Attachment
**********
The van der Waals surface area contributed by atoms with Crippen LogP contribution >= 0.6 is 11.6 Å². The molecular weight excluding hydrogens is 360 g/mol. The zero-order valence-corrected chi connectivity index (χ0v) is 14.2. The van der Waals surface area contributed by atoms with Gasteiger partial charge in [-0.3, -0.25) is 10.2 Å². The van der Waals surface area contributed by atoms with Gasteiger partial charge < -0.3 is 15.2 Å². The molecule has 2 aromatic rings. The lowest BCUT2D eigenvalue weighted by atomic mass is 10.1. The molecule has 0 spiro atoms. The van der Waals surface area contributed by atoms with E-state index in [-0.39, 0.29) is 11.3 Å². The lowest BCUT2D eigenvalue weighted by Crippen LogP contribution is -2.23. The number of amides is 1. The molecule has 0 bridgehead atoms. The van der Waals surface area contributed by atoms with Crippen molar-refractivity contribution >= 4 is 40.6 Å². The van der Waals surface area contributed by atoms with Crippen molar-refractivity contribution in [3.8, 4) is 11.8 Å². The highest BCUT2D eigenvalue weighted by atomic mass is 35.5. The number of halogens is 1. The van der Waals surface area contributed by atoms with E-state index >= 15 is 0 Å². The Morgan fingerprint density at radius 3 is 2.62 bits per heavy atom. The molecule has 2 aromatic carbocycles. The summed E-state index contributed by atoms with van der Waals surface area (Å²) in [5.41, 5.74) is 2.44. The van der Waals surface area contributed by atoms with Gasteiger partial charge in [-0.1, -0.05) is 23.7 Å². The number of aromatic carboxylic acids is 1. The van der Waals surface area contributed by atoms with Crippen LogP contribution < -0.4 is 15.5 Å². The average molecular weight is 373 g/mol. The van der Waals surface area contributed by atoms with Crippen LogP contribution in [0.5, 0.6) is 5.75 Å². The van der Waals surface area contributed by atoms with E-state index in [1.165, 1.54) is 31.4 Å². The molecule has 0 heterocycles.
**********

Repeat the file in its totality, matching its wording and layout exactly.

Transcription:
The van der Waals surface area contributed by atoms with Crippen LogP contribution >= 0.6 is 11.6 Å². The molecular weight excluding hydrogens is 360 g/mol. The zero-order valence-corrected chi connectivity index (χ0v) is 14.2. The van der Waals surface area contributed by atoms with Gasteiger partial charge in [-0.3, -0.25) is 10.2 Å². The van der Waals surface area contributed by atoms with Gasteiger partial charge < -0.3 is 15.2 Å². The molecule has 2 aromatic rings. The lowest BCUT2D eigenvalue weighted by atomic mass is 10.1. The molecule has 0 spiro atoms. The van der Waals surface area contributed by atoms with E-state index in [-0.39, 0.29) is 11.3 Å². The lowest BCUT2D eigenvalue weighted by Crippen LogP contribution is -2.23. The number of amides is 1. The molecule has 0 bridgehead atoms. The van der Waals surface area contributed by atoms with Crippen molar-refractivity contribution >= 4 is 40.6 Å². The van der Waals surface area contributed by atoms with Crippen molar-refractivity contribution in [3.8, 4) is 11.8 Å². The highest BCUT2D eigenvalue weighted by atomic mass is 35.5. The number of halogens is 1. The van der Waals surface area contributed by atoms with E-state index >= 15 is 0 Å². The Morgan fingerprint density at radius 3 is 2.62 bits per heavy atom. The molecule has 2 aromatic carbocycles. The summed E-state index contributed by atoms with van der Waals surface area (Å²) in [5.41, 5.74) is 2.44. The van der Waals surface area contributed by atoms with Gasteiger partial charge in [-0.1, -0.05) is 23.7 Å². The number of aromatic carboxylic acids is 1. The van der Waals surface area contributed by atoms with Crippen LogP contribution < -0.4 is 15.5 Å². The average molecular weight is 373 g/mol. The van der Waals surface area contributed by atoms with Crippen LogP contribution in [0.5, 0.6) is 5.75 Å². The van der Waals surface area contributed by atoms with E-state index in [1.165, 1.54) is 31.4 Å². The molecule has 0 heterocycles.